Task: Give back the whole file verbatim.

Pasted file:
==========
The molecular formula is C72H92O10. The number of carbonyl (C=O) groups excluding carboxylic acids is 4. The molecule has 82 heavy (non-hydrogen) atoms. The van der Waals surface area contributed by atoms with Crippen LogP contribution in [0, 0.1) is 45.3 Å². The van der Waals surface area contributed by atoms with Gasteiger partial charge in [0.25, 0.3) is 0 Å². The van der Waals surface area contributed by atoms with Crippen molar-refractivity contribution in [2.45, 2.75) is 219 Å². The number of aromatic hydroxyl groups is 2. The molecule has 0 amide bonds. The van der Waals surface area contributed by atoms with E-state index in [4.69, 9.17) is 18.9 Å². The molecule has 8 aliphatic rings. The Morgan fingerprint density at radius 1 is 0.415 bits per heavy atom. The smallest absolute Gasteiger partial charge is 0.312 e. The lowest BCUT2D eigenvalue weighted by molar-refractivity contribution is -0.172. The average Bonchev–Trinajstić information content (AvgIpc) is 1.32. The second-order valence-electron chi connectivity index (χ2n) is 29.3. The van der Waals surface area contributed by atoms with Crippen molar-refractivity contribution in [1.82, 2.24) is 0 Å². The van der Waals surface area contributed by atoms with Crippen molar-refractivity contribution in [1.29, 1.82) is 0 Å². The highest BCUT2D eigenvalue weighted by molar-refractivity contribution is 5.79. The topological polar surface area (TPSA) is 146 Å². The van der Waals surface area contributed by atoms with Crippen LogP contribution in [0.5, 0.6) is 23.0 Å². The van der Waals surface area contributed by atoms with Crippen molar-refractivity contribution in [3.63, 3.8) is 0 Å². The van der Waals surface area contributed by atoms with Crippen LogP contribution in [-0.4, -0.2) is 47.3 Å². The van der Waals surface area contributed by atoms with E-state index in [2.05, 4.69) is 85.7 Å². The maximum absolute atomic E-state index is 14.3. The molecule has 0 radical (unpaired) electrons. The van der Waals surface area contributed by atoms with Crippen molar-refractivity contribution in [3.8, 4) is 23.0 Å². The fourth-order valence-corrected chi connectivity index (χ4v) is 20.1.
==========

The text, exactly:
The molecular formula is C72H92O10. The number of carbonyl (C=O) groups excluding carboxylic acids is 4. The molecule has 82 heavy (non-hydrogen) atoms. The van der Waals surface area contributed by atoms with Crippen LogP contribution in [0, 0.1) is 45.3 Å². The van der Waals surface area contributed by atoms with Gasteiger partial charge in [0.25, 0.3) is 0 Å². The van der Waals surface area contributed by atoms with Crippen molar-refractivity contribution in [2.45, 2.75) is 219 Å². The number of aromatic hydroxyl groups is 2. The molecule has 0 amide bonds. The van der Waals surface area contributed by atoms with E-state index in [4.69, 9.17) is 18.9 Å². The molecule has 8 aliphatic rings. The Morgan fingerprint density at radius 1 is 0.415 bits per heavy atom. The smallest absolute Gasteiger partial charge is 0.312 e. The lowest BCUT2D eigenvalue weighted by molar-refractivity contribution is -0.172. The average Bonchev–Trinajstić information content (AvgIpc) is 1.32. The second-order valence-electron chi connectivity index (χ2n) is 29.3. The van der Waals surface area contributed by atoms with Crippen molar-refractivity contribution in [1.82, 2.24) is 0 Å². The van der Waals surface area contributed by atoms with Crippen molar-refractivity contribution in [1.29, 1.82) is 0 Å². The highest BCUT2D eigenvalue weighted by molar-refractivity contribution is 5.79. The topological polar surface area (TPSA) is 146 Å². The van der Waals surface area contributed by atoms with Crippen LogP contribution in [0.5, 0.6) is 23.0 Å². The van der Waals surface area contributed by atoms with Crippen molar-refractivity contribution in [3.63, 3.8) is 0 Å². The van der Waals surface area contributed by atoms with Crippen LogP contribution in [-0.4, -0.2) is 47.3 Å². The van der Waals surface area contributed by atoms with E-state index in [2.05, 4.69) is 85.7 Å². The maximum absolute atomic E-state index is 14.3. The molecule has 0 radical (unpaired) electrons. The van der Waals surface area contributed by atoms with Crippen molar-refractivity contribution in [3.8, 4) is 23.0 Å². The fourth-order valence-corrected chi connectivity index (χ4v) is 20.1.